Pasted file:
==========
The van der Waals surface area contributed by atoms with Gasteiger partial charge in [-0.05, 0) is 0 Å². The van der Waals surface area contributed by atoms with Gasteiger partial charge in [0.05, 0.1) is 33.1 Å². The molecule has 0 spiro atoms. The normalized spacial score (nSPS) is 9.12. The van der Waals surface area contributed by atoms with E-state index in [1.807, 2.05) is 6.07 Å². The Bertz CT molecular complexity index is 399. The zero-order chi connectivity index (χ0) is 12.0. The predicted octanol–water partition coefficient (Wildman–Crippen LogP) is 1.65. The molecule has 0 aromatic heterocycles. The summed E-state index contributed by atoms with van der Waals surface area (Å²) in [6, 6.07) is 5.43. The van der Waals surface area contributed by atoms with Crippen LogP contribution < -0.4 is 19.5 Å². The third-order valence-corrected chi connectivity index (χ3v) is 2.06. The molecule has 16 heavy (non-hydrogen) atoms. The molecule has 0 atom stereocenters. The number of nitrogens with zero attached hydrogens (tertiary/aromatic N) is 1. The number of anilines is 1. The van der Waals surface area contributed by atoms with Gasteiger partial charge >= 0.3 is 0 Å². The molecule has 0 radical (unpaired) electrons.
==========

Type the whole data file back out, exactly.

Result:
The van der Waals surface area contributed by atoms with Gasteiger partial charge in [-0.05, 0) is 0 Å². The van der Waals surface area contributed by atoms with Gasteiger partial charge in [0.05, 0.1) is 33.1 Å². The molecule has 0 spiro atoms. The normalized spacial score (nSPS) is 9.12. The van der Waals surface area contributed by atoms with E-state index in [1.807, 2.05) is 6.07 Å². The Bertz CT molecular complexity index is 399. The zero-order chi connectivity index (χ0) is 12.0. The predicted octanol–water partition coefficient (Wildman–Crippen LogP) is 1.65. The molecule has 0 aromatic heterocycles. The summed E-state index contributed by atoms with van der Waals surface area (Å²) in [6, 6.07) is 5.43. The van der Waals surface area contributed by atoms with Crippen LogP contribution < -0.4 is 19.5 Å². The third-order valence-corrected chi connectivity index (χ3v) is 2.06. The molecule has 16 heavy (non-hydrogen) atoms. The molecule has 0 atom stereocenters. The number of nitrogens with zero attached hydrogens (tertiary/aromatic N) is 1. The number of anilines is 1. The van der Waals surface area contributed by atoms with Gasteiger partial charge >= 0.3 is 0 Å². The molecule has 0 radical (unpaired) electrons.